The Not-to-do list?

The Not-To-Do List, By Kristi Holl

As one of my time-saving endeavors in 2010, I made what my best friend calls a Not-to-Do list. I couldn’t squeeze more writing into my day unless I eliminated some things. Once I identified many of the problems, fixing them wasn’t that hard!

And a Not-to-Do list really works too. The first week in January I was able to add 16 hours of writing time to my schedule, and the second week I added 15 hours. I was thrilled with the changes—and believe it or not, I’m finished earlier in the day and able to take all of Sunday off.

I’ll share my list, and then I hope you’ll leave a comment and share something you’ve given up to make more time for writing. Altogether, we could generate a really helpful list! 

The List

Since what you don’t do often determines what you can do, let the weeding out process begin!

  1. I use my answering machine and don’t take calls from numbers I don’t recognize. I let it go to Voicemail on my answering machine, which is turned up so I can hear the message. If it’s important, I can interrupt the message and take it. Nine times out of ten—or more—it can wait.
  2. I don’t get on the Internet at all until 2 p.m. This has been the single most beneficial change I’ve made this year. I let my kids and friends know my new schedule and said to call me if they needed an answer about something before that time. If I answer email before that, I’m stuck online for several hours, flitting from site to site.
  3.  I don’t email after supper anymore. Again, it’s because it expands until that “ten-minute check” has eaten up an hour or two. It robs me of sleep I need, plus relaxed reading time that helps me unwind.
  4. I no longer agree to appointments and meetings in the mornings. That ruins my writing for the whole day, for some reason. So far, I’ve never had trouble getting the time changed to the afternoon, and as late as possible.
  5. I now just check email twice a day, at 2 p.m. and just before I quit work about 6 p.m. Since I’m starving by 6, there’s no temptation to linger and read all the email ads I get for losing weight.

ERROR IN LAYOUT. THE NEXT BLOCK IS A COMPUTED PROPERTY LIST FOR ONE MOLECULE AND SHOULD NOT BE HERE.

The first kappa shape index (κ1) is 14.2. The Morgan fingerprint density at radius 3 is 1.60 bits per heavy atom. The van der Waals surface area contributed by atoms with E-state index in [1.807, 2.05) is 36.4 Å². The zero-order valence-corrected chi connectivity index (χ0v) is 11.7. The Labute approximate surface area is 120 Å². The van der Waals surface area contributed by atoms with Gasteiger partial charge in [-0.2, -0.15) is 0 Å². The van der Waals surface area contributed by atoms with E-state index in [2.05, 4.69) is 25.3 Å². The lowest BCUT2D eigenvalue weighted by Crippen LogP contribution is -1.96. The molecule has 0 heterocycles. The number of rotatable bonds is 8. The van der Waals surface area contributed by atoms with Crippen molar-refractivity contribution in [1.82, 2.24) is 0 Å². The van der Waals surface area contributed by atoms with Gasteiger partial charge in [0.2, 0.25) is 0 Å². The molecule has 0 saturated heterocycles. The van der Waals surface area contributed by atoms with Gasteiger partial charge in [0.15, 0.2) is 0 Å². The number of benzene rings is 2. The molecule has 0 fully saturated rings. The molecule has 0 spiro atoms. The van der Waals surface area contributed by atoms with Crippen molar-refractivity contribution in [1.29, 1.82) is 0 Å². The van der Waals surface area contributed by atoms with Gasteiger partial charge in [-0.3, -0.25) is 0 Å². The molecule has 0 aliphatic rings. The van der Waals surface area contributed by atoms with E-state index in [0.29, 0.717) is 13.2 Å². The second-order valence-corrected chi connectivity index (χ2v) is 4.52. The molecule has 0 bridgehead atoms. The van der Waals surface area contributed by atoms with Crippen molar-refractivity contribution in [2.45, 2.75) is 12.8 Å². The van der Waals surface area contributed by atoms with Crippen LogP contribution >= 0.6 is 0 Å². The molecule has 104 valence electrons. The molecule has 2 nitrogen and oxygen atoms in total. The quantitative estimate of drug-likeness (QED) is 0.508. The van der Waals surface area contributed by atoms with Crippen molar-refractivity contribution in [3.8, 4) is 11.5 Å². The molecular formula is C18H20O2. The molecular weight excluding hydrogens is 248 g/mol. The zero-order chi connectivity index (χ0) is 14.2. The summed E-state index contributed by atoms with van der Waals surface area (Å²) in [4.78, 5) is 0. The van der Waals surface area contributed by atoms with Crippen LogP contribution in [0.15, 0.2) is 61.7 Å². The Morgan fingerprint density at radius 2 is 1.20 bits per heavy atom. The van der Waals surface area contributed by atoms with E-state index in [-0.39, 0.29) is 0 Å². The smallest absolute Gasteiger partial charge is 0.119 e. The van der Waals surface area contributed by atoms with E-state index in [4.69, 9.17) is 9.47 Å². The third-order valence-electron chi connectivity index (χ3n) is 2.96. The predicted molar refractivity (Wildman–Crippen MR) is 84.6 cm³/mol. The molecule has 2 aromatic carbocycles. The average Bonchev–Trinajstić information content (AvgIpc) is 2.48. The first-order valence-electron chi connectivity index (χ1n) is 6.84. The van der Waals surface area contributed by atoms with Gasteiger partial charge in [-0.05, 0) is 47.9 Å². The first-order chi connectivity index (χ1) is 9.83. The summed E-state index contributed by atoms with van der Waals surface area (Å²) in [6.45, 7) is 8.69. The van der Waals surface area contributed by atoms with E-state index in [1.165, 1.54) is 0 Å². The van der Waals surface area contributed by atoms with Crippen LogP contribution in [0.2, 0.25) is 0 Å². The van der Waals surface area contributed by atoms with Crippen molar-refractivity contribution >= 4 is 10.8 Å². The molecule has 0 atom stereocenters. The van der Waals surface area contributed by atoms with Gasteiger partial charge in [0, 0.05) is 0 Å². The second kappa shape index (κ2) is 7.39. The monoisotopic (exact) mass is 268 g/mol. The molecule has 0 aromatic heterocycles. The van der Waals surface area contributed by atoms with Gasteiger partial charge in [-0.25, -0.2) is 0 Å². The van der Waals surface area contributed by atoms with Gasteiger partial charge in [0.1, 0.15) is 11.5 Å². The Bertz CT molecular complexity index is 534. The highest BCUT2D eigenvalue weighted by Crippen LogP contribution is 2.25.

6. If I don’t know, I say so. I can’t tell you how much time this has saved me already this year! I probably have an ego problem, but when someone emails and wants to know how to do XX, and I have no experience with it, my past behavior has always been to Google for the answer, send a lengthy reply, and give the person lots of URLs to check out. Now, if I don’t know, I say so. I apologize for not being able to help, but that’s it. I now let people Google things for themselves.
  7. I have a simple cell phone. I just got a new cell phone because my old one broke. Call me a fuddy-duddy, but I didn’t buy one with any bells and whistles. I don’t want to be able to get online or check email by phone. I want it mostly for emergencies—mine. I no longer carry it around everywhere either. I leave it in my purse for emergencies on the road.
  8. I’m declining parties and showers for people I barely know.

It’s good to focus on getting things done, but sometimes you can’t get more organized until you weed out the time-eaters in your life. So now, let me ask: what things are going on your not-to-do list this year? Please share!


The Not-To-Do List?

   I came upon Kristi Holl’s entry for yesterday to be absolutely insightful
   and amazing.  I found it so useful that I thought I would include it for you
   As writers, we are always making goals and to do lists.  But what about
   not to do lists?  That is a real wonderful insight. I have printed off Kristi’s
   entry for yesterday and pasted it above my desk.  It has already helped
   me today.
   I hope you will do the same.
   For more of Kristi’s writing blogs, visit her website at:



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